London (CNN) -- News Corp. executive James Murdoch must have known that illegal phone hacking at the News of the World newspaper was not confined to the single journalist who was imprisoned for it, a former lawyer for the newspaper testified Tuesday.
Tom Crone, who was legal manager of the paper, said Murdoch would only have given Crone authority to settle a lawsuit against News of the World if he had understood that there had been more illegal eavesdropping.
Crone was one of four former executives grilled by British lawmakers as they try to determine whether Murdoch misled them about the scale of illegal eavesdropping at News of the World.
Murdoch, the son of News Corp. chairman Rupert Murdoch, has repeatedly told lawmakers that an investigation showed no evidence of widespread phone hacking at News of the World. And he stood by his testimony in a statement after the parliamentary hearing Tuesday.
James Murdoch called the testimony of Crone and Colin Myler, the former editor of the paper, "unclear and contradictory," and he said he had given parliament "an accurate account of events."
The scandal around News of the World, which also involves accusations of bribing police, has forced two top police officers to resign and put Prime Minister David Cameron under pressure for hiring a former News of the World editor to be his spokesman.
James Murdoch ordered the paper closed in July amid public fury at the accusation that the voicemail of schoolgirl Milly Dowler was hacked when she vanished in 2002. She was later found dead.
Crone and Myler's testimony came on the same day that a government-backed independent inquiry into the affair held its first hearing.
The Leveson Inquiry opened by taking applications from people and organizations that wanted to participate, including News International, the British publishing arm of News Corp.
The Metropolitan Police, several newspaper groups and more than a dozen suspected victims of phone hacking also applied to be considered "core participants."
Meanwhile, Cameron told lawmakers that the relationship between politicians and the media "needs resetting" after becoming too close, but that it was vital that lawmakers not over-regulate Britain's free and vibrant media.
Testifying before the Commons Liaison Committee, Cameron said he would wait to hear Lord Leveson's conclusions but that he believed an independent regulatory body would be best placed to deal with future abuses.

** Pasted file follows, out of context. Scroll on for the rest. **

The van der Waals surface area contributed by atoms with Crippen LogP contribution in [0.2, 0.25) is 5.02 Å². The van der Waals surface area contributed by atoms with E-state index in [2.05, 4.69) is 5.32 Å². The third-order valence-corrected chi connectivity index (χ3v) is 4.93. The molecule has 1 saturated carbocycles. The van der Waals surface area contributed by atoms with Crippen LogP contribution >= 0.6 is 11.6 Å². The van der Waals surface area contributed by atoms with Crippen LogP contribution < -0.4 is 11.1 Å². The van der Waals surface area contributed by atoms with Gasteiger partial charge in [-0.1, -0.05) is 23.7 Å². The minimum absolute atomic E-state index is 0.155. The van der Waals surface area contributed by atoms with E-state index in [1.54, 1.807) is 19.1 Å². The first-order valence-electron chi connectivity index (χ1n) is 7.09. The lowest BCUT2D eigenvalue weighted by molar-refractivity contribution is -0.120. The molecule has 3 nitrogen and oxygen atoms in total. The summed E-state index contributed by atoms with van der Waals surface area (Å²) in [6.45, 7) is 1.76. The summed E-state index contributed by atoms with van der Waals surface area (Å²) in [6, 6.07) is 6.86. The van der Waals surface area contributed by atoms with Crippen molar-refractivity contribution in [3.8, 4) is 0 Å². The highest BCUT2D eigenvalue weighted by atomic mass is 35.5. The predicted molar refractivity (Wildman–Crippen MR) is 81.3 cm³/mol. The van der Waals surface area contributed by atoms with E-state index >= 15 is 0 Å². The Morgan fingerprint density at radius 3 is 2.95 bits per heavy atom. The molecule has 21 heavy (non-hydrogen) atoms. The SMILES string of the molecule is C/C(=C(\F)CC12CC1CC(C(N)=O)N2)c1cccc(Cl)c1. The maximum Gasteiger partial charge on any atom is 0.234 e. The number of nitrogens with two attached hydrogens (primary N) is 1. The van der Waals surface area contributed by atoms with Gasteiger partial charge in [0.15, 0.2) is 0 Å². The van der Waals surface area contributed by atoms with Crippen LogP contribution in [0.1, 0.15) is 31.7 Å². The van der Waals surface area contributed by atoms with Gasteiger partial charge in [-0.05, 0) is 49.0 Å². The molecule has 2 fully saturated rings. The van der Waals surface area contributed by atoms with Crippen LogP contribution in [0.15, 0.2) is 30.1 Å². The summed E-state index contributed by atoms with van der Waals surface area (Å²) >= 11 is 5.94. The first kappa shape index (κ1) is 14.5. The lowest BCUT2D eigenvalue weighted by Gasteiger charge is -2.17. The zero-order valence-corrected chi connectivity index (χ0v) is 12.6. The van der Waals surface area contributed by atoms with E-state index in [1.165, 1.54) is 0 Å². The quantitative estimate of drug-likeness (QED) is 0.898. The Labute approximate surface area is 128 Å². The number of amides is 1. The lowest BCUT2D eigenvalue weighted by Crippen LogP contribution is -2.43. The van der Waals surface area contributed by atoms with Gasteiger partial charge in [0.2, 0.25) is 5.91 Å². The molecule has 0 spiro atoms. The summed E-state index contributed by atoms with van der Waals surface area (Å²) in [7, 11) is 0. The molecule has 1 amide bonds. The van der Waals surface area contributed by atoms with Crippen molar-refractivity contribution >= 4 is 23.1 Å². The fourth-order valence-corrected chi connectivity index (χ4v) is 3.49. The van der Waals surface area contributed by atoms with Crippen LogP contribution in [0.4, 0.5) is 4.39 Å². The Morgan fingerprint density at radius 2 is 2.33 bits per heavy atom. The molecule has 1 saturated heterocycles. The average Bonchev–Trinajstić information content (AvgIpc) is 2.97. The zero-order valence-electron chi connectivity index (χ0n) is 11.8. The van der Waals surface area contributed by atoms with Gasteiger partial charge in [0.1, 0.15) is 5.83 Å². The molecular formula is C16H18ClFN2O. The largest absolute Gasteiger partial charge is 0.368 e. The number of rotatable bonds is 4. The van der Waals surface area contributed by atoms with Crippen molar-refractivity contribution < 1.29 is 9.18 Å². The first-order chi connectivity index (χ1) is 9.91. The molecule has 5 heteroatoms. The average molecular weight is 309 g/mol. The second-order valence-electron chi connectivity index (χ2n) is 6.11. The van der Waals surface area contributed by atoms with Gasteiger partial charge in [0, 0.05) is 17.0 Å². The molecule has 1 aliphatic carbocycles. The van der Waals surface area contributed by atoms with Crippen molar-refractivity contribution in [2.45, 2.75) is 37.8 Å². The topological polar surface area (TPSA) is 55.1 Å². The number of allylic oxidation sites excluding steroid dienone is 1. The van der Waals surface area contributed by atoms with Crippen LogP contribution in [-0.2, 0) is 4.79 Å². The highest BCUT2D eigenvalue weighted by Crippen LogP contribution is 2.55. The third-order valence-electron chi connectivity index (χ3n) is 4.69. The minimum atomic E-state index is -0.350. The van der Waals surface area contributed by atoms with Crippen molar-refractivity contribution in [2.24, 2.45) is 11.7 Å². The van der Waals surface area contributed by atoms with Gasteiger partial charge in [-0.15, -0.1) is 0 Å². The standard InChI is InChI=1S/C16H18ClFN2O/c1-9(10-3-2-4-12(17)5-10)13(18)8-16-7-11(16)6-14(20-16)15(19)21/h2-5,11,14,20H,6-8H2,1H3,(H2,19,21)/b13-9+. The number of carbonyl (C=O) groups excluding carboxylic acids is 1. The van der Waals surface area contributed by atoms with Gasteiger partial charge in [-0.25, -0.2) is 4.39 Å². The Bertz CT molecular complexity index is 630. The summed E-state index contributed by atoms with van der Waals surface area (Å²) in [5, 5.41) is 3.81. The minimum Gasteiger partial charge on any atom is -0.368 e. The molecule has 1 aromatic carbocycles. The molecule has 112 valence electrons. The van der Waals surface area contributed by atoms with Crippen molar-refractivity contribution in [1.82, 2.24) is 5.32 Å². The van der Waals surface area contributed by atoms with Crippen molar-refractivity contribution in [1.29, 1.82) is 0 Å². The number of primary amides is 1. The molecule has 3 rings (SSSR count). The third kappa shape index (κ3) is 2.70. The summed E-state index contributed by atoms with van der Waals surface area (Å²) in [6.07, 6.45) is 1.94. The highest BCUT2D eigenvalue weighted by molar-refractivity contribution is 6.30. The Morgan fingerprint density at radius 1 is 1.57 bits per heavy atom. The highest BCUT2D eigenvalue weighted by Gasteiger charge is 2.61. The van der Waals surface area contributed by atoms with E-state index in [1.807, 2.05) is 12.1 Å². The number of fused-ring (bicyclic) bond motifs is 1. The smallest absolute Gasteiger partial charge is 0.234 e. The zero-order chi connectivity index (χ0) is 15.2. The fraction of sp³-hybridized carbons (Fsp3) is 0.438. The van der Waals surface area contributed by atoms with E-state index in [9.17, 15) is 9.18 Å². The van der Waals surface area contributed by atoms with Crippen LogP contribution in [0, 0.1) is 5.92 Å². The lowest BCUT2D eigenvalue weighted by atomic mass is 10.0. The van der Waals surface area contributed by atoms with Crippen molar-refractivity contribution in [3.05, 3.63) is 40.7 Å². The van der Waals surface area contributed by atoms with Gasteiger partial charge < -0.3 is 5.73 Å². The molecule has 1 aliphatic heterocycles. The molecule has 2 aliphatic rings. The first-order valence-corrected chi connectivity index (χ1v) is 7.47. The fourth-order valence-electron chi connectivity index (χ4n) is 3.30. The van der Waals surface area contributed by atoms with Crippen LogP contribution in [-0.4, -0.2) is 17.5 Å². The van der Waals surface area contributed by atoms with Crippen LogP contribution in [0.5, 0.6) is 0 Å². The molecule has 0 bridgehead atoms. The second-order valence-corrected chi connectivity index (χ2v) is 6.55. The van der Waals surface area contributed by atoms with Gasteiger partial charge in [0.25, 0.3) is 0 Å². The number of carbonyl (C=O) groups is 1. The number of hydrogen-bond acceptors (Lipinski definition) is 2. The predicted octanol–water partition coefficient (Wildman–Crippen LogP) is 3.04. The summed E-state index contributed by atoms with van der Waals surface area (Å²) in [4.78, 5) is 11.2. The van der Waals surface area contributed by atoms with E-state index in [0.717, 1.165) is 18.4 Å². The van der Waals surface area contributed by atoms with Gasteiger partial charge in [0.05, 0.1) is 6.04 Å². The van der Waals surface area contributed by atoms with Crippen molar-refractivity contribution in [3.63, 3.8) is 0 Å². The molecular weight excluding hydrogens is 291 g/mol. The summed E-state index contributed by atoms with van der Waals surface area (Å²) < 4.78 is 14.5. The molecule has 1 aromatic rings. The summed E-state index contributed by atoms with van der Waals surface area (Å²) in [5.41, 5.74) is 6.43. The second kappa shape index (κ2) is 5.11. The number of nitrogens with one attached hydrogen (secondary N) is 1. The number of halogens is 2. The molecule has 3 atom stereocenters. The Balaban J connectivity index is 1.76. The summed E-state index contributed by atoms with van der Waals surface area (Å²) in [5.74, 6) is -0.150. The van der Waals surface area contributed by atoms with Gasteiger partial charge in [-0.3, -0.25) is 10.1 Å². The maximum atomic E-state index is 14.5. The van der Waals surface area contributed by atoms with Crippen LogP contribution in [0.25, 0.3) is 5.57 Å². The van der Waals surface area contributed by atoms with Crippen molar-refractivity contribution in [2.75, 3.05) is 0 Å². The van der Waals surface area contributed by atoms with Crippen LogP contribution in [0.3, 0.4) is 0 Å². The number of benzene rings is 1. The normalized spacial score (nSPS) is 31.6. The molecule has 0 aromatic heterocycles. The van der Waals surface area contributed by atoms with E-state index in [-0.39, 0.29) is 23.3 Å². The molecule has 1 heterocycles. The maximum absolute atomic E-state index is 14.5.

Aside from Crone and Myler, Parliament's Culture, Media and Sport Committee quizzed two other former News International employees Tuesday -- former top human resources officer Daniel Cloke and ex-legal affairs director Jonathan Chapman.
Chapman was pressed about who had approved a large payment to Clive Goodman, the paper's royal correspondent who was jailed and fired over phone hacking, after he was dismissed from News of the World.
Grilled by Conservative member of Parliament Philip Davies, Chapman named Les Hinton, one of Rupert Murdoch's longest-serving employees. Hinton resigned this summer.
Police opened a new investigation in January into phone hacking -- illegally accessing a person's voice mail -- and police bribery.
More than a dozen people have been arrested. All are currently free on bail.
It has also resonated across the Atlantic, with accusations that the families of September 11, 2001 victims may have been targeted by phone hackers.
The new round of testimony was prompted by the disclosure of internal papers from News International, the British publishing arm of News Corp.
A key document says phone hacking was "widely discussed" at News of the World.
The allegation is in a letter written by Goodman, who was fighting to get his job back at the time.
The letter reveals that while fighting his dismissal from the paper four years ago, Goodman alleged that "other members of staff were carrying out the same illegal procedures."
Colin Myler, who became editor after Goodman left, said Tuesday he had sat down with each person accused by Goodman of phone hacking and that all had denied it. He said Goodman had not produced any evidence to support his accusation.
The letter, provided to the parliamentary committee by law firm Harbottle & Lewis, goes on: "This practice was widely discussed in the daily editorial conference, until explicit reference to it was banned by the Editor."
The editor at the time was Andy Coulson, who has denied knowledge of illegal practices while he was at the helm of News of the World. He resigned from that position on the day Goodman was jailed, and Myler succeeded him.
Coulson was later appointed Cameron's spokesman but stepped down at the start of this year amid renewed questions over phone hacking. Coulson was arrested and released on bail this summer.
Goodman's letter continues: "Tom Crone and the Editor promised on many occasions that I could come back to a job at the newspaper if I did not implicate the paper or any of its staff in my mitigation plea. I did not and I expect the paper to honour its promise to me."
A News International statement released the same day the committee published the letter said the company was "co-operating fully with the Metropolitan Police and is facilitating their investigation into illegal voice mail interception at the News of the World and related issues.
"We recognize the seriousness of materials disclosed to the police and Parliament and are committed to working in a constructive and open way with all the relevant authorities."
CNN's Richard Allen Greene, Antonia Mortensen and France Costrel contributed to this report.